Experts Say Nipah Virus Has Potential To Be Another Pandemic — With A Higher Death Toll
Earlier this month, a twelve-year-old boy in Kerala’s Kozhikode district in India died from the Nipah virus, a virus that most people probably never heard of. A virus that, according to experts, has the potential to become another global pandemic with a significantly higher death toll.
Approximately 70 percent of people who are infected with the Nipah virus die, says Dr. Stephen Luby, a professor of infectious disease at Stanford University. When the virus first appeared in Malaysia in 1999, it killed more than 100 of the approximately 300 people that had been infected. When it emerged in Kerala in 2018, only two of the nineteen people who’d contracted Nipah survived.
For those reasons and others, the World Health Organization declared Nipah a “virus of concern” and experts are urging more research and attention.
Nipah Virus Is A Zoonotic Virus
Similar to coronavirus, Nipah is a zoonotic virus, which means it can spread between animals and people. Generally, transmission happens when a person consumes contaminated food or comes into direct contact with an infected animal. Fruit bats “are the natural carriers of Nipah.” Once Nipah spreads from an animal to a person, that person can go on to infect other humans.
Though it’s still uncertain, experts believe contaminated food caused this current outbreak.
“One plausible theory is that those who’ve been infected [in Kerala] ate food or fruit contaminated with bat saliva or excreta,” Dr. Thekkumkara Surendran Anish, associate professor of community medicine at the Government Medical College in Thiruvananthapuram told NPR.
Nipah Is Not Easily Transmissible…Yet
The good news—if there can ever be good news when discussing a deadly virus—is that Nipah virus is not very transmissible.
“There are occasional Nipah superspreaders who infect a lot of people,” says Luby. “But the average transmission rate is less than one person per infection.”
Considering we’re currently fighting a highly contagious respiratory virus with a highly infection variant, that’s news we want.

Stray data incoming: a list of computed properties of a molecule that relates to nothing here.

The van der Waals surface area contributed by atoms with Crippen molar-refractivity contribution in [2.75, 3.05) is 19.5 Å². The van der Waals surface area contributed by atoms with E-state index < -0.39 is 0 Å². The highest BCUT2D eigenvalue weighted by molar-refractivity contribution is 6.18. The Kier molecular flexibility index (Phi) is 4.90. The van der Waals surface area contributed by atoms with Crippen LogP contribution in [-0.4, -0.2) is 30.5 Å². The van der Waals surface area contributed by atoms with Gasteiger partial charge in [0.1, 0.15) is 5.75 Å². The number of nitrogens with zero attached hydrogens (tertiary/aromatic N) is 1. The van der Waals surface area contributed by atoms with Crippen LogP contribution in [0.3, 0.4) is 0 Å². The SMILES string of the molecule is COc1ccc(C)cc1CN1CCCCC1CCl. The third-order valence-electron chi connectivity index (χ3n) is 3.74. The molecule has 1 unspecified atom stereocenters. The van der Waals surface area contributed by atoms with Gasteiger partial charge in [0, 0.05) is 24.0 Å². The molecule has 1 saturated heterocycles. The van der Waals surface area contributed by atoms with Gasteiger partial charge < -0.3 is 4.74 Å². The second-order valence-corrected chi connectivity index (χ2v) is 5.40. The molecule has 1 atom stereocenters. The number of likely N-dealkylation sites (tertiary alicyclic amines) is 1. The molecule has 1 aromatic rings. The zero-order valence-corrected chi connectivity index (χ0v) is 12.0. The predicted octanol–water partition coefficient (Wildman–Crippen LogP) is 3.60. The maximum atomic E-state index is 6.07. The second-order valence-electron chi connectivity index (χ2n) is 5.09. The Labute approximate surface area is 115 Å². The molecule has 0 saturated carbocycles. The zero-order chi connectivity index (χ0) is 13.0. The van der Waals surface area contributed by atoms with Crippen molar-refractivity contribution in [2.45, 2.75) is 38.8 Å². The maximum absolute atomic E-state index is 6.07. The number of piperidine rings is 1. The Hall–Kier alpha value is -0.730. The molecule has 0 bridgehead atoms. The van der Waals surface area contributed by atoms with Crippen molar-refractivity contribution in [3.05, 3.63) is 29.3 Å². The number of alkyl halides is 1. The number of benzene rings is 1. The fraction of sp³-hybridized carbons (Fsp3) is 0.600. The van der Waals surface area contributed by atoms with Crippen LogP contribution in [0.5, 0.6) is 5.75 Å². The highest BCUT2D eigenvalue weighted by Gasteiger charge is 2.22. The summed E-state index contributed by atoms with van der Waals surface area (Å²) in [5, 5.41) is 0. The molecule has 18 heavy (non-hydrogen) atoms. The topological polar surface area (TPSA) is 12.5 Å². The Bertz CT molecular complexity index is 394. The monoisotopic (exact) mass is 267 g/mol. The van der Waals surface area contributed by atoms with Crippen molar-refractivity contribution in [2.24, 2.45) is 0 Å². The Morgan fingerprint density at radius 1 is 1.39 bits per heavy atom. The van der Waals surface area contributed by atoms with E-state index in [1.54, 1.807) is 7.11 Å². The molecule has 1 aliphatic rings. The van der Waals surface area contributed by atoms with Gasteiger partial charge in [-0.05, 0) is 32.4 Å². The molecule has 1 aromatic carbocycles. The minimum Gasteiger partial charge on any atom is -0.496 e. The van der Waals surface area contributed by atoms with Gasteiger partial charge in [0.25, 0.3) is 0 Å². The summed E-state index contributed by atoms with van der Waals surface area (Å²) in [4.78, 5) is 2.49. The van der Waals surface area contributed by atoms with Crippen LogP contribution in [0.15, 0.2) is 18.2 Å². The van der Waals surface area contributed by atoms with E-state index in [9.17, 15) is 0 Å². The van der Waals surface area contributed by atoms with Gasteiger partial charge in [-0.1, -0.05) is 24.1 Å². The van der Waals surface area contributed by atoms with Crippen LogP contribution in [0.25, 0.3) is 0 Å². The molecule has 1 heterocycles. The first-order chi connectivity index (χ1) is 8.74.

However, that good news might (only might) be temporary. Luby notes that, “[E]ach time a person is infected, the virus is in an environment that selects for human adaptation and transmissibility. The risk is that a new strain that is more efficiently transmitted person to person could generate a devastating outbreak.”
As we’ve learned too well—viruses mutate. And when they mutate, they could spell even more trouble.
Availability Of Vaccines Or Treatments
Unfortunately, we don’t yet have a cure or vaccine for Nipah virus, though there is hope on the horizon. (Once again, let’s take a moment to thanks scientists and doctors who work tirelessly to protect us from current and potential pandemics!)
Alongside a potential vaccine candidate, researchers are looking to a drug called M 102.4. One study found that in Phase I clinical trials, the drug was able to neutralize Nipah.
Neutralizing the virus before it can cause damage is important, considering how troubling Nipah virus symptoms can become. Initial symptoms include fever and headache, which can last for three days or up to two weeks. After that, an infected person can expect sore throat, cough, and respiratory issues. Soon thereafter (too soon), the symptoms turn severe. Nipah can cause swelling in the brain cells, which leads to drowsiness, confusion, and potentially coma and death.
The CDC notes that remdesivir (also used against COVID-19) has shown some effectiveness in nonhuman primates when given prophylactically after exposure.
If Nipah Goes Global…
The Nipah virus is seemingly currently under control in Kerala, but experts warn we can’t let down our guard. “[A]s long as there’s a lot we don’t know, the possibility of an epidemic can’t be ruled out,” Anish says.
Prevention is key. Along with “standard infection control measures,” the CDC encourages anyone who lives in an area where Nipah outbreaks have occurred to practice good hand hygiene, avoid sick bats and avoid anywhere where bats roost, avoid consuming raw date palm syrup, avoid consuming fruits potentially contaminated by bats, and avoid contact with blood or fluids of any person infected with Nipah.
Likewise, the WHO urges anyone consuming fruit or fruit products (like raw date palm juice) to wash thoroughly and peel the fruit before consuming it in order to decrease the risk of international transmission. Also, discard any fruit with signs of bat bites.
Right now, Nipah has been identified in Malaysia (during the 1999 outbreak) and Bangladesh and India. As our world shrinks due to international travel and trade, and as climate change forces bats into new habitats, that could change.
“We observe [fruit bats] here [in Cambodia] and in Thailand, in markets, worship areas, schools and tourist locations like Angkor Wat – there’s a big roost of bats there,” Veasna Duong, head of virology at the Institut Pasteur research lab in Phnom Penh, Cambodia told the BBC’s Future program. “In a normal year, Angkor Wat hosts 2.6 million visitors. That’s 2.6 million opportunities for Nipah virus to jump from bats to humans annually in just one location.”
From there, it’s not hard to imagine one of those 2.6 million opportunities hopping on an international flight and leading to another global pandemic. One that’s a lot deadlier and a lot harder to treat.
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